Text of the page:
One of the cool things about having a beach house in the family is the history that goes along with it. I have an older brother and sister, Eric and Christy. (Hi Sissy! *waves*) We are very close in age, which translates into a lot of chaos. Some of that chaos was great, some not so much, but looking back, it's all pretty funny.
When I went out to the shed to get a bucket and shovel for Michael, I was reminded of the time Eric and Christy were chasing each other around and one of them tried to hide in the shed. They pulled and pushed on the aluminum door too much and damaged it. To this day, it's hard to close the door.
When we sat down to eat lunch, I was reminded of the lunches my grandmother would make for us. The noon siren would go off and we would head in for soup and sandwiches. One time my grandmother confessed to making the Manhattan Clam Chowder with chicken broth instead of water. Christy was NOT happy about this and complained about the disgusting chicken chowder. She refused to eat her bowl of soup. I echoed her complaints...while eating her bowl of soup. Score!
As we relaxed in the living room, I couldn't help but think back to the year Christy broke her arm on the giant slide at the amusement park. Eric was so upset. He thought that it was going to ruin our entire vacation. Christy - you know, the one with the broken arm- took it all in stride. It didn't keep her from doing anything. I, on the other hand thought I had a new source of older sister torment. I don't know what she said to upset me, but I turned on her and called her a "four eyed, one armed orangutan". It was in the living room that I learned that not only do fiberglass casts bruise, they also scratch. Ouch.
I think my favorite memory of the three of us down the shore is the summer of the jelly fish invasion. We had this great idea. We caught a few buckets full of jelly fish, dug holes in the sand, filled the holes with jelly fish, and finally covered them with sand. Then we sat down to watch as poor, unsuspecting beach walkers stepped into our jelly fish traps. It was a brilliant idea and our execution was flawless. Well, except for the part where we sat five feet away from the holes and giggled as soon as someone approached. So much for that idea.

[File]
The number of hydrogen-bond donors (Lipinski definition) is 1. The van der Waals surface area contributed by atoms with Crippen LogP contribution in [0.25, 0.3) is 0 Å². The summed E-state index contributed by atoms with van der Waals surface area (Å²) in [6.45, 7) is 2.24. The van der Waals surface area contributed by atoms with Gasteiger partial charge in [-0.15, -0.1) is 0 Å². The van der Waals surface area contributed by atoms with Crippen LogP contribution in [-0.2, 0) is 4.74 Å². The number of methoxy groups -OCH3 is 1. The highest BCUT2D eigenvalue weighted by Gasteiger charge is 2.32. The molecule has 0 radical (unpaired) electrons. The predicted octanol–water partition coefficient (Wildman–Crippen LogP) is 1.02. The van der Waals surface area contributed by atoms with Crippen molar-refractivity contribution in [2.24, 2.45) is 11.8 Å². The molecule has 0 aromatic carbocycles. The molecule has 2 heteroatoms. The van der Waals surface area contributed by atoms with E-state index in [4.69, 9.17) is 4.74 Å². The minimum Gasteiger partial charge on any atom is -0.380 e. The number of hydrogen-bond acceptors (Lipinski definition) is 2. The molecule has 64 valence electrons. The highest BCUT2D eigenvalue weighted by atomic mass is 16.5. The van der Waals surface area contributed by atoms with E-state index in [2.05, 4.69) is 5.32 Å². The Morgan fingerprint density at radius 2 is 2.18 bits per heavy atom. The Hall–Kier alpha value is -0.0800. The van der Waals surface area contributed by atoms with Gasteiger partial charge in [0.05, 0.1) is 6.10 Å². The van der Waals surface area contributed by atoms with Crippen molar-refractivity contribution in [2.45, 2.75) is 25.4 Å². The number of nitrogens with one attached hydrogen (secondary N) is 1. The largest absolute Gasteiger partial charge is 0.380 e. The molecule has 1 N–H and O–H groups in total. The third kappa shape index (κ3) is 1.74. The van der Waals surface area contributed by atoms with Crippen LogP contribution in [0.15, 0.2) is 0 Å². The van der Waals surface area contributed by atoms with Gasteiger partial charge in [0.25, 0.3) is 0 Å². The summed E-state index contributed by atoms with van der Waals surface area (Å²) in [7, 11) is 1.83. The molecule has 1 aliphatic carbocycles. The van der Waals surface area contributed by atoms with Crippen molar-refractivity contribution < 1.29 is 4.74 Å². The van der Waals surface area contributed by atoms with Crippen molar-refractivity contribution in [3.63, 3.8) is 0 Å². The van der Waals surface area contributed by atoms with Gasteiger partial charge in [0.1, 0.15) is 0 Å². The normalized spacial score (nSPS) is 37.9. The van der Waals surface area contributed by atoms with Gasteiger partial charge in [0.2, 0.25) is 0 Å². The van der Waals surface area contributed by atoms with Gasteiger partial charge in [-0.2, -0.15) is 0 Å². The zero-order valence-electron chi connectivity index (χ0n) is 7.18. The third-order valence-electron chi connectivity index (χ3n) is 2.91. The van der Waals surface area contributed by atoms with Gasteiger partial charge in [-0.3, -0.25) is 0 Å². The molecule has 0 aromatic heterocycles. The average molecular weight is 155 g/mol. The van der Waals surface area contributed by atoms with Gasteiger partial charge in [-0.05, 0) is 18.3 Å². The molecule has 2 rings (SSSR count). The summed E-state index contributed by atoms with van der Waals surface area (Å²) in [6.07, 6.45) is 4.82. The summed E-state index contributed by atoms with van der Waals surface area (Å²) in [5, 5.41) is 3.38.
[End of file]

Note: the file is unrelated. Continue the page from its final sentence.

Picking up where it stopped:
Last Saturday at the bay, I watched as Michael played in the sand and ran along the water's edge and I felt a pang of regret. We are 99.9% sure that he will be our only child. I realized as I watched him that he'll never have a sibling to conspire with. He won't know what it's like to have a brother throw sand at him or a sister to go crabbing with. He'll never get to climb on the jetty and share tidal pool finds with another child in the family. I'm not saying that having an older brother and sister was always wonderful, but it was never lonely.
For a moment, I really reconsidered having a second child, but than a little girl came up and asked Michael if he wanted to play with her. Maybe I don't have as much to worry about as I thought. Michael's childhood will certainly be different than mine, but that doesn't mean that he won't have meaningful relationships. They will just be different relationships.